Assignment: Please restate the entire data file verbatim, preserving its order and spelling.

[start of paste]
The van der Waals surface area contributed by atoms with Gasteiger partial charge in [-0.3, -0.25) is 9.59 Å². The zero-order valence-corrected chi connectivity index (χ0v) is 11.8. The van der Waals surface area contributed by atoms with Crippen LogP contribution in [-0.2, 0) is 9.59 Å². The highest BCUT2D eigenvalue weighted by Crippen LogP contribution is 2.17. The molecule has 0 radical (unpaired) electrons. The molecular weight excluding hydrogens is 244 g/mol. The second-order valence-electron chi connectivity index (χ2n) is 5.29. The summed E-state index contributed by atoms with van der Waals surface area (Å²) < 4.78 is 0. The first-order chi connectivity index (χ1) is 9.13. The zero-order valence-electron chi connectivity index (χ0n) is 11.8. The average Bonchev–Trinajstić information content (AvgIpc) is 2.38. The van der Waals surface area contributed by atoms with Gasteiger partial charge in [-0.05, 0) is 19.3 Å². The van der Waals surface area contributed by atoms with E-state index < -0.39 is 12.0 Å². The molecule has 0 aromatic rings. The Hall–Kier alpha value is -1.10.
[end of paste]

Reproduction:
The van der Waals surface area contributed by atoms with Gasteiger partial charge in [-0.3, -0.25) is 9.59 Å². The zero-order valence-corrected chi connectivity index (χ0v) is 11.8. The van der Waals surface area contributed by atoms with Crippen LogP contribution in [-0.2, 0) is 9.59 Å². The highest BCUT2D eigenvalue weighted by Crippen LogP contribution is 2.17. The molecule has 0 radical (unpaired) electrons. The molecular weight excluding hydrogens is 244 g/mol. The second-order valence-electron chi connectivity index (χ2n) is 5.29. The summed E-state index contributed by atoms with van der Waals surface area (Å²) < 4.78 is 0. The first-order chi connectivity index (χ1) is 9.13. The zero-order valence-electron chi connectivity index (χ0n) is 11.8. The average Bonchev–Trinajstić information content (AvgIpc) is 2.38. The van der Waals surface area contributed by atoms with Gasteiger partial charge in [-0.05, 0) is 19.3 Å². The van der Waals surface area contributed by atoms with E-state index < -0.39 is 12.0 Å². The molecule has 0 aromatic rings. The Hall–Kier alpha value is -1.10.